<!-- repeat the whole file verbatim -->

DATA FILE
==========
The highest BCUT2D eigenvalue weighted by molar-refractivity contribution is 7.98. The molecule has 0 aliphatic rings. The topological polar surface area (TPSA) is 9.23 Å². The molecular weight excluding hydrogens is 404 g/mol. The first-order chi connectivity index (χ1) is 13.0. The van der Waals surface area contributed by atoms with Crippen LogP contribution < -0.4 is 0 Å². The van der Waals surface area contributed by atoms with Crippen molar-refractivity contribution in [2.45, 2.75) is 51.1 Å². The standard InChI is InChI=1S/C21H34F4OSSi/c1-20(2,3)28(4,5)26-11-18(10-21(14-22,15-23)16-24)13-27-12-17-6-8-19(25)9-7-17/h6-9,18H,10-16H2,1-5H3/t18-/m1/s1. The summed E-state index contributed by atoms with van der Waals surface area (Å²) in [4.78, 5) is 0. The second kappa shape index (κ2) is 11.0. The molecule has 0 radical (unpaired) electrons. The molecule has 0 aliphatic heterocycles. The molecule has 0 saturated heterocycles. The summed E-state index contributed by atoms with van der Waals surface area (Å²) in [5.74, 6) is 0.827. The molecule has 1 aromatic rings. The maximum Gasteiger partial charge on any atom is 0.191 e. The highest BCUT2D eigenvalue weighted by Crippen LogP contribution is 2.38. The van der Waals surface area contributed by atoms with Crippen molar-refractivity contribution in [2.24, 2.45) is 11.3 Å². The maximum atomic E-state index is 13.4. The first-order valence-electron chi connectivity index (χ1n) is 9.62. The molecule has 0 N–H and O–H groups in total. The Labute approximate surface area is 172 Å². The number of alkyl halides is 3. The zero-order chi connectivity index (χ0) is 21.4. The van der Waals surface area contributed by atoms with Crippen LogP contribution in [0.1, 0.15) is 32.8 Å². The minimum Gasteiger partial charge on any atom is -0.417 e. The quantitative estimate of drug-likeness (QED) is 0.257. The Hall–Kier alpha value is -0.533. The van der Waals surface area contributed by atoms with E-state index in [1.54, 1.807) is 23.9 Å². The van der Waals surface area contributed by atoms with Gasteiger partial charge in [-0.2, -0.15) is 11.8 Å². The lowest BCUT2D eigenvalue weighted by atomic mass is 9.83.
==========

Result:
The highest BCUT2D eigenvalue weighted by molar-refractivity contribution is 7.98. The molecule has 0 aliphatic rings. The topological polar surface area (TPSA) is 9.23 Å². The molecular weight excluding hydrogens is 404 g/mol. The first-order chi connectivity index (χ1) is 13.0. The van der Waals surface area contributed by atoms with Crippen LogP contribution < -0.4 is 0 Å². The van der Waals surface area contributed by atoms with Crippen molar-refractivity contribution in [2.45, 2.75) is 51.1 Å². The standard InChI is InChI=1S/C21H34F4OSSi/c1-20(2,3)28(4,5)26-11-18(10-21(14-22,15-23)16-24)13-27-12-17-6-8-19(25)9-7-17/h6-9,18H,10-16H2,1-5H3/t18-/m1/s1. The summed E-state index contributed by atoms with van der Waals surface area (Å²) in [4.78, 5) is 0. The second kappa shape index (κ2) is 11.0. The molecule has 0 radical (unpaired) electrons. The molecule has 0 aliphatic heterocycles. The molecule has 0 saturated heterocycles. The summed E-state index contributed by atoms with van der Waals surface area (Å²) in [5.74, 6) is 0.827. The molecule has 1 aromatic rings. The maximum Gasteiger partial charge on any atom is 0.191 e. The highest BCUT2D eigenvalue weighted by Crippen LogP contribution is 2.38. The van der Waals surface area contributed by atoms with Crippen molar-refractivity contribution in [2.24, 2.45) is 11.3 Å². The maximum atomic E-state index is 13.4. The first-order valence-electron chi connectivity index (χ1n) is 9.62. The molecule has 0 N–H and O–H groups in total. The Labute approximate surface area is 172 Å². The number of alkyl halides is 3. The zero-order chi connectivity index (χ0) is 21.4. The van der Waals surface area contributed by atoms with Crippen LogP contribution in [0.1, 0.15) is 32.8 Å². The minimum Gasteiger partial charge on any atom is -0.417 e. The quantitative estimate of drug-likeness (QED) is 0.257. The Hall–Kier alpha value is -0.533. The van der Waals surface area contributed by atoms with E-state index in [1.54, 1.807) is 23.9 Å². The van der Waals surface area contributed by atoms with Gasteiger partial charge in [-0.2, -0.15) is 11.8 Å². The lowest BCUT2D eigenvalue weighted by atomic mass is 9.83.